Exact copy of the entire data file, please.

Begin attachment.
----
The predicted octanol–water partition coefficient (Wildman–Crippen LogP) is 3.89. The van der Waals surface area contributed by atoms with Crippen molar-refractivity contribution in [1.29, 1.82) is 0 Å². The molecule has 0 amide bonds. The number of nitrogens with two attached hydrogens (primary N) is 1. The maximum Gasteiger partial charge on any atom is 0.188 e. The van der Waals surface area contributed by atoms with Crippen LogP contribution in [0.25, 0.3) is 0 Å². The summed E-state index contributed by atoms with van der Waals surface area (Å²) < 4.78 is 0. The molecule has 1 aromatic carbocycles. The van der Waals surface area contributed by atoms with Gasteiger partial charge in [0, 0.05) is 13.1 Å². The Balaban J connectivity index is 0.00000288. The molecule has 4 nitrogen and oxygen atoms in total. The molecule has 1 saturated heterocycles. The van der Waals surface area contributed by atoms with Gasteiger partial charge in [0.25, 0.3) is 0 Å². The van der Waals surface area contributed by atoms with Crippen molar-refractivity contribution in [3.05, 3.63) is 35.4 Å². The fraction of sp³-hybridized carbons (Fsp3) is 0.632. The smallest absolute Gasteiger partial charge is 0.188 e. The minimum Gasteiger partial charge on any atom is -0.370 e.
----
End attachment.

The predicted octanol–water partition coefficient (Wildman–Crippen LogP) is 3.89. The van der Waals surface area contributed by atoms with Crippen molar-refractivity contribution in [1.29, 1.82) is 0 Å². The molecule has 0 amide bonds. The number of nitrogens with two attached hydrogens (primary N) is 1. The maximum Gasteiger partial charge on any atom is 0.188 e. The van der Waals surface area contributed by atoms with Crippen LogP contribution in [0.25, 0.3) is 0 Å². The summed E-state index contributed by atoms with van der Waals surface area (Å²) < 4.78 is 0. The molecule has 1 aromatic carbocycles. The van der Waals surface area contributed by atoms with Gasteiger partial charge in [0, 0.05) is 13.1 Å². The Balaban J connectivity index is 0.00000288. The molecule has 4 nitrogen and oxygen atoms in total. The molecule has 1 saturated heterocycles. The van der Waals surface area contributed by atoms with Gasteiger partial charge in [0.25, 0.3) is 0 Å². The van der Waals surface area contributed by atoms with Crippen molar-refractivity contribution in [3.05, 3.63) is 35.4 Å². The fraction of sp³-hybridized carbons (Fsp3) is 0.632. The smallest absolute Gasteiger partial charge is 0.188 e. The minimum Gasteiger partial charge on any atom is -0.370 e.